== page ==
which is preferably thermoplastic and also preferably soluble or partially soluble in water. We prefer to use a very slightly soluble carbonate. The bivalent and trivalent metal carbonates are, therefore, more suitable than the monovalent metal carbonates which tend to be quite soluble. Furthermore, the bivalent and trivalent metal ions, because of their valence, in effect cross-link the polymeric acid. This renders the reaction product insoluble in water and prevents it from contaminating the beverage. Flavors, sugar and other additives may also be included.
The polymer acid is usually mixed in dry powder form with the carbonate salt. The mixing of the powders may be carried out entirely dry or with a non-dissolving volatile liquid. After mixing, if a volatile liquid is used, it is allowed to evaporate. The mixture can be pressed into a porous wafer with the plasticity of the polymeric acid causing it to fuse into a binding matrix for the carbonate. Care should be taken in applying heat and pressure to maintain sufficient porosity in the wafer so that in use the carbon dioxide gas can readily escape in the form of small bubbles.
Nothing in the prior art is known to lend itself to pre-mixing of the ingredients to provide the benefits of this invention. Typical of past practice is the teaching of Hughes in United States Patent No. 2,742,363. This involves the use of ion exchange granules of the cation type, namely, sulfonated styrene divinyl benzene copolymer or sulfonated phenol formaldehyde resin. These resins are cross-linked polymers; thus they are both insoluble and infusible. They cannot be molded without the use of an additional binder and are insoluble in water and other common solvents.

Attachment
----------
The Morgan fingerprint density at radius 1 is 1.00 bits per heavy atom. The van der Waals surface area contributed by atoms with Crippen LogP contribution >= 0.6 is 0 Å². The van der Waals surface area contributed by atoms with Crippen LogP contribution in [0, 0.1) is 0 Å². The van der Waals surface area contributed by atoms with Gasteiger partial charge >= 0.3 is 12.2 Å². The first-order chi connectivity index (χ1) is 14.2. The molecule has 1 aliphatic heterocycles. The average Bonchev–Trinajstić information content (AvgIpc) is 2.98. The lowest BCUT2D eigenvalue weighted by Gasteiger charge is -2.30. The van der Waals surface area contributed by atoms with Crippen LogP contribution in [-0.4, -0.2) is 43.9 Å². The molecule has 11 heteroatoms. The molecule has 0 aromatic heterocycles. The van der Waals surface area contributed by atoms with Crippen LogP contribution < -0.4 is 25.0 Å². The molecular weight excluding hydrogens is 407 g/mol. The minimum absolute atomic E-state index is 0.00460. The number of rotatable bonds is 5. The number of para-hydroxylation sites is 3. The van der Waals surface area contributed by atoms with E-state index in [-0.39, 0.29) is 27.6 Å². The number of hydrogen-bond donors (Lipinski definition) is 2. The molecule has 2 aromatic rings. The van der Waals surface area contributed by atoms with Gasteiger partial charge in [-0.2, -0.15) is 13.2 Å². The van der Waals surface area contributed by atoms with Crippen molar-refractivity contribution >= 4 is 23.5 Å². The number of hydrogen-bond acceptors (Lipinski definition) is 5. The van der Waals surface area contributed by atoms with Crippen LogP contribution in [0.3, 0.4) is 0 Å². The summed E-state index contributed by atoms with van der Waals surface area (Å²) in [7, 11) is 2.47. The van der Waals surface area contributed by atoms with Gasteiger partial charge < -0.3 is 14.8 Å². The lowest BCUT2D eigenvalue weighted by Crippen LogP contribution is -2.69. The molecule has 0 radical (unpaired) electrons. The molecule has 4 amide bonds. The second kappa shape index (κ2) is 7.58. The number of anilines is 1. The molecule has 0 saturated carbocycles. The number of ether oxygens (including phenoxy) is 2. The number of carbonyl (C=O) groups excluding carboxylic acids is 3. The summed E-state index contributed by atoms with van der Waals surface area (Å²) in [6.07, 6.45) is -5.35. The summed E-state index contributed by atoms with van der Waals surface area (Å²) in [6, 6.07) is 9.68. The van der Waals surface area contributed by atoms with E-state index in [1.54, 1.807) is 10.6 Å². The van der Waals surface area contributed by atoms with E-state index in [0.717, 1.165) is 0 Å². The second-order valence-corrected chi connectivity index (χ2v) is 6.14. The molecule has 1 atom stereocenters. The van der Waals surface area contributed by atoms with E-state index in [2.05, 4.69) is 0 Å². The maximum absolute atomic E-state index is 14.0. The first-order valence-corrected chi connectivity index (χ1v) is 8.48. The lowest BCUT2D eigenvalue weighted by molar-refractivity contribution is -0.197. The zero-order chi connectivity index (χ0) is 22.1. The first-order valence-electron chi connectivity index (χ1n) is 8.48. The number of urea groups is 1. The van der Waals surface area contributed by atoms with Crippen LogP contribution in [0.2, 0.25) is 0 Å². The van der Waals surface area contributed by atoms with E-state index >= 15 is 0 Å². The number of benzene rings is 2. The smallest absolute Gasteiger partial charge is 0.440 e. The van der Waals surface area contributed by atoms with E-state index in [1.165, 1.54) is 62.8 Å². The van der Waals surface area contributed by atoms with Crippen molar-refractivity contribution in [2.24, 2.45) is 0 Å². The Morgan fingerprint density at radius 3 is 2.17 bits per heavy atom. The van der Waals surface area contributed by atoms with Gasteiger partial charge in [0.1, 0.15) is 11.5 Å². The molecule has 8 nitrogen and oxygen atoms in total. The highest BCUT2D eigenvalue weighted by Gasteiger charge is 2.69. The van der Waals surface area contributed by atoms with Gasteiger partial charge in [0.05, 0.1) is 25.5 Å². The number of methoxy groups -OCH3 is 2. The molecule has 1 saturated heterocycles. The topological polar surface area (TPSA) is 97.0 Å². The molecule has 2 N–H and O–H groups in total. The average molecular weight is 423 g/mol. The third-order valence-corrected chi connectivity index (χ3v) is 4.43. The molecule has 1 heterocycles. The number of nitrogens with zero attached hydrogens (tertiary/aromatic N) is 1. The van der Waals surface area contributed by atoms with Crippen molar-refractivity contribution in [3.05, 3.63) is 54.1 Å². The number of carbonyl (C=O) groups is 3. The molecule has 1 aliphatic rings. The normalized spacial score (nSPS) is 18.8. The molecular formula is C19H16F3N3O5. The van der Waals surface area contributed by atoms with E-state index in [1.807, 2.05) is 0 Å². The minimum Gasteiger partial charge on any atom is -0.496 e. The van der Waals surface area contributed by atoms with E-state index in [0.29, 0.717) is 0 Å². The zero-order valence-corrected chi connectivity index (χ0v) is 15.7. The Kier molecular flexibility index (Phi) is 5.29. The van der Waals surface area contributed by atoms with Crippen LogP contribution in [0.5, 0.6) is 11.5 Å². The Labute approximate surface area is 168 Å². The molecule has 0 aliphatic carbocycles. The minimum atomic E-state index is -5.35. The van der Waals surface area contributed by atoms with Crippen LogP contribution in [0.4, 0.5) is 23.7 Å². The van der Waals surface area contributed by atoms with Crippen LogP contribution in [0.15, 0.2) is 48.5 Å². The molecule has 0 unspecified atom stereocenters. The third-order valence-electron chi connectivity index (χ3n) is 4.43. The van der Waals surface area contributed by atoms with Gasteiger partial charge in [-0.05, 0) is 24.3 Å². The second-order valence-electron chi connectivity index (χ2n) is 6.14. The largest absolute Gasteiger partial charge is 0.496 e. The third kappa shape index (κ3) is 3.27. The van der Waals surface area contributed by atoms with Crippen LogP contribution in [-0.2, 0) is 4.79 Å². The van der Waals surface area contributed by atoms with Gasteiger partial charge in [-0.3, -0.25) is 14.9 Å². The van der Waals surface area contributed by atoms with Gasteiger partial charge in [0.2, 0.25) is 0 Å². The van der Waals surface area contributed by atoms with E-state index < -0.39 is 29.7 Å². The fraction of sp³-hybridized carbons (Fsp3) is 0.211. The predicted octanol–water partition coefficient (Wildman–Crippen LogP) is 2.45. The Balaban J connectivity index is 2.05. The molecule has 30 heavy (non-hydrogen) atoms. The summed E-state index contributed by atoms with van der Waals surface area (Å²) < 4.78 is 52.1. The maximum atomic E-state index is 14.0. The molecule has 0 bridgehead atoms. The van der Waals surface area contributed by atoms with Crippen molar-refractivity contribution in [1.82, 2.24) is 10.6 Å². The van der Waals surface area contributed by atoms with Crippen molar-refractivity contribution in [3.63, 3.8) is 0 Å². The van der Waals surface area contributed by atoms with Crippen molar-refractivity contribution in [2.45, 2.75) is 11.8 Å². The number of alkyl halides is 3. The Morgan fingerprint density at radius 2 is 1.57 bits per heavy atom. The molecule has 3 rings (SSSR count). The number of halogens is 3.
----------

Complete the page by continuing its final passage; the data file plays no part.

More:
When the cross-linked resins proposed by Hughes are used, e.g. with metallic carbonates to generate carbon dioxide in a water solution, the carbonate ionizes and the metal ions of the carbonate are freed into the solution and then are exchanged with the hydrogen ion of the sulfonic acid group of the resin. In other words, the solution is contaminated with metal ions and then cleaned up by removal of these ions with the ion exchange resin.
On the other hand, we propose the use of a thermoplastic polymeric acid. This permits molding of the acid and carbonate into a wafer without the use of a further binder material. With the desired solubility it better permits a water solution to wet and to permeate the pores in such a wafer. Then too, most of the gassing reaction occurs With the wafer. This largely avoids contamination of the solution with cations that must then be removed by ion exchange and enables better control of the bubble size and gas generation rate. Moreover, essentially all of the polymeric acid enters into the reaction, thereby providing more CO per unit of material than the ion exchange resins, since the latter react only at the particle surfaces.